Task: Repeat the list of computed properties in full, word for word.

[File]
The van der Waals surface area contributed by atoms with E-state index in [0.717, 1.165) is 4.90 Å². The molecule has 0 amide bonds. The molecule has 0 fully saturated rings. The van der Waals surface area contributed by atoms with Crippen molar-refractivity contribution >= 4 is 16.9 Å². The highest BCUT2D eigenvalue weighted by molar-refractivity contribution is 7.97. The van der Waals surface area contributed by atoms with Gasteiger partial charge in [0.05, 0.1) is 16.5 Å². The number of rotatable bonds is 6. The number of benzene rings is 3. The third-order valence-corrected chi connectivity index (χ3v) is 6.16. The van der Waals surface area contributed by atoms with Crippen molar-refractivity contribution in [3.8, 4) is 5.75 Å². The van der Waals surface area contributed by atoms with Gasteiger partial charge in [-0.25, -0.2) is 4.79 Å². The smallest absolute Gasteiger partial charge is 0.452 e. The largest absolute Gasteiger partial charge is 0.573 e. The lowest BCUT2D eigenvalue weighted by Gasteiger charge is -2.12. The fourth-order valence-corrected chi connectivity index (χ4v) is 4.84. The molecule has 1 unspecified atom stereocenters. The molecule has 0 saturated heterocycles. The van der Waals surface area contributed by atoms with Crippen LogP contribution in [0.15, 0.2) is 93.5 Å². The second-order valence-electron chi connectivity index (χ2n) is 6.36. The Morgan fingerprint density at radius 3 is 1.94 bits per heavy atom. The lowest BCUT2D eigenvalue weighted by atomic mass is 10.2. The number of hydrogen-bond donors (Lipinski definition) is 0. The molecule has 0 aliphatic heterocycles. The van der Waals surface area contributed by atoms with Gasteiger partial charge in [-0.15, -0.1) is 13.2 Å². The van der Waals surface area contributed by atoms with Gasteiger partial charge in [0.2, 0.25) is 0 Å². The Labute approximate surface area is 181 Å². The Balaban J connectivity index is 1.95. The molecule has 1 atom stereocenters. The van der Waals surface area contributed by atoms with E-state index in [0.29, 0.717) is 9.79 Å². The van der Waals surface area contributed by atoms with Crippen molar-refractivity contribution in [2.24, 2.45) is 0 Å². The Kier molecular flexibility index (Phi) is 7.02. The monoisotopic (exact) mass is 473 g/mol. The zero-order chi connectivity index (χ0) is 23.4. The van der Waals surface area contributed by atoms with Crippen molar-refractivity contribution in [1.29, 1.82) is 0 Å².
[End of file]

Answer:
The van der Waals surface area contributed by atoms with E-state index in [0.717, 1.165) is 4.90 Å². The molecule has 0 amide bonds. The molecule has 0 fully saturated rings. The van der Waals surface area contributed by atoms with Crippen molar-refractivity contribution >= 4 is 16.9 Å². The highest BCUT2D eigenvalue weighted by molar-refractivity contribution is 7.97. The van der Waals surface area contributed by atoms with Gasteiger partial charge in [0.05, 0.1) is 16.5 Å². The number of rotatable bonds is 6. The number of benzene rings is 3. The third-order valence-corrected chi connectivity index (χ3v) is 6.16. The van der Waals surface area contributed by atoms with Crippen molar-refractivity contribution in [3.8, 4) is 5.75 Å². The van der Waals surface area contributed by atoms with Gasteiger partial charge in [-0.25, -0.2) is 4.79 Å². The smallest absolute Gasteiger partial charge is 0.452 e. The largest absolute Gasteiger partial charge is 0.573 e. The lowest BCUT2D eigenvalue weighted by Gasteiger charge is -2.12. The fourth-order valence-corrected chi connectivity index (χ4v) is 4.84. The molecule has 1 unspecified atom stereocenters. The molecule has 0 saturated heterocycles. The van der Waals surface area contributed by atoms with Crippen LogP contribution in [0.15, 0.2) is 93.5 Å². The second-order valence-electron chi connectivity index (χ2n) is 6.36. The Morgan fingerprint density at radius 3 is 1.94 bits per heavy atom. The lowest BCUT2D eigenvalue weighted by atomic mass is 10.2. The number of hydrogen-bond donors (Lipinski definition) is 0. The molecule has 0 aliphatic heterocycles. The van der Waals surface area contributed by atoms with Gasteiger partial charge in [-0.15, -0.1) is 13.2 Å². The van der Waals surface area contributed by atoms with Gasteiger partial charge in [0.2, 0.25) is 0 Å². The Labute approximate surface area is 181 Å². The Balaban J connectivity index is 1.95. The molecule has 1 atom stereocenters. The van der Waals surface area contributed by atoms with E-state index in [0.29, 0.717) is 9.79 Å². The van der Waals surface area contributed by atoms with Crippen molar-refractivity contribution in [2.24, 2.45) is 0 Å². The Kier molecular flexibility index (Phi) is 7.02. The monoisotopic (exact) mass is 473 g/mol. The zero-order chi connectivity index (χ0) is 23.4. The van der Waals surface area contributed by atoms with Crippen molar-refractivity contribution in [1.29, 1.82) is 0 Å².